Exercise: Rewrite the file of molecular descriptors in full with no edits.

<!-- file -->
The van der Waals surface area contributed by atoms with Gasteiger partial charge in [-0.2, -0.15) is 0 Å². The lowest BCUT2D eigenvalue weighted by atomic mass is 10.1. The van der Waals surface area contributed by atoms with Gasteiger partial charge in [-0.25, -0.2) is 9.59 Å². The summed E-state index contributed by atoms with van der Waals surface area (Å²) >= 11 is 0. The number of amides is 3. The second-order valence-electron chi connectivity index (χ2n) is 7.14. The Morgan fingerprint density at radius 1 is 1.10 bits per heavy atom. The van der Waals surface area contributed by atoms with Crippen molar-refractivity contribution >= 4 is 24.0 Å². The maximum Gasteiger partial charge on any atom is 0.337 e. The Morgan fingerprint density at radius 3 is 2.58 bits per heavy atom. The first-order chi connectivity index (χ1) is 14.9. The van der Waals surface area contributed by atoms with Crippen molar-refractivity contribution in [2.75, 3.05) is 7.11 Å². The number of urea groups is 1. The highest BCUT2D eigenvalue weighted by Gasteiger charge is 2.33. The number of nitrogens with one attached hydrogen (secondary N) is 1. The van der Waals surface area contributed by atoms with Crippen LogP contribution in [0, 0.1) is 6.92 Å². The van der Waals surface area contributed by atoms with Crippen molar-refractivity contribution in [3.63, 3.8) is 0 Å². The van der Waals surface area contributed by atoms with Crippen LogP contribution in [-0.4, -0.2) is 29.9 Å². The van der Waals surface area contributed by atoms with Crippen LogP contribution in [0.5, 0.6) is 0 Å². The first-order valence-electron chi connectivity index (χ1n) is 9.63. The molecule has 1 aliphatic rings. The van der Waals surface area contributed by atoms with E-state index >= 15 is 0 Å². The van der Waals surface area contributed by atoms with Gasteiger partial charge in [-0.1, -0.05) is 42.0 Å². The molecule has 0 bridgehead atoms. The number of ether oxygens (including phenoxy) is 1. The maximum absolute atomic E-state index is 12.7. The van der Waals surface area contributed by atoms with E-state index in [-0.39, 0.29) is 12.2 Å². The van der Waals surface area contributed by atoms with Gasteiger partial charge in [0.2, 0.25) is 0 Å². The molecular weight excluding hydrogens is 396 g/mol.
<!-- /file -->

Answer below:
The van der Waals surface area contributed by atoms with Gasteiger partial charge in [-0.2, -0.15) is 0 Å². The lowest BCUT2D eigenvalue weighted by atomic mass is 10.1. The van der Waals surface area contributed by atoms with Gasteiger partial charge in [-0.25, -0.2) is 9.59 Å². The summed E-state index contributed by atoms with van der Waals surface area (Å²) >= 11 is 0. The number of amides is 3. The second-order valence-electron chi connectivity index (χ2n) is 7.14. The Morgan fingerprint density at radius 1 is 1.10 bits per heavy atom. The van der Waals surface area contributed by atoms with Crippen molar-refractivity contribution >= 4 is 24.0 Å². The maximum Gasteiger partial charge on any atom is 0.337 e. The Morgan fingerprint density at radius 3 is 2.58 bits per heavy atom. The first-order chi connectivity index (χ1) is 14.9. The van der Waals surface area contributed by atoms with Crippen molar-refractivity contribution in [2.75, 3.05) is 7.11 Å². The number of urea groups is 1. The highest BCUT2D eigenvalue weighted by Gasteiger charge is 2.33. The number of nitrogens with one attached hydrogen (secondary N) is 1. The van der Waals surface area contributed by atoms with Crippen LogP contribution in [0, 0.1) is 6.92 Å². The van der Waals surface area contributed by atoms with Crippen molar-refractivity contribution in [3.63, 3.8) is 0 Å². The van der Waals surface area contributed by atoms with Crippen LogP contribution in [-0.4, -0.2) is 29.9 Å². The van der Waals surface area contributed by atoms with Crippen LogP contribution in [0.5, 0.6) is 0 Å². The first-order valence-electron chi connectivity index (χ1n) is 9.63. The molecule has 1 aliphatic rings. The van der Waals surface area contributed by atoms with E-state index >= 15 is 0 Å². The van der Waals surface area contributed by atoms with Gasteiger partial charge in [-0.1, -0.05) is 42.0 Å². The molecule has 0 bridgehead atoms. The number of ether oxygens (including phenoxy) is 1. The maximum absolute atomic E-state index is 12.7. The van der Waals surface area contributed by atoms with E-state index in [-0.39, 0.29) is 12.2 Å². The van der Waals surface area contributed by atoms with Gasteiger partial charge in [0.2, 0.25) is 0 Å². The molecular weight excluding hydrogens is 396 g/mol.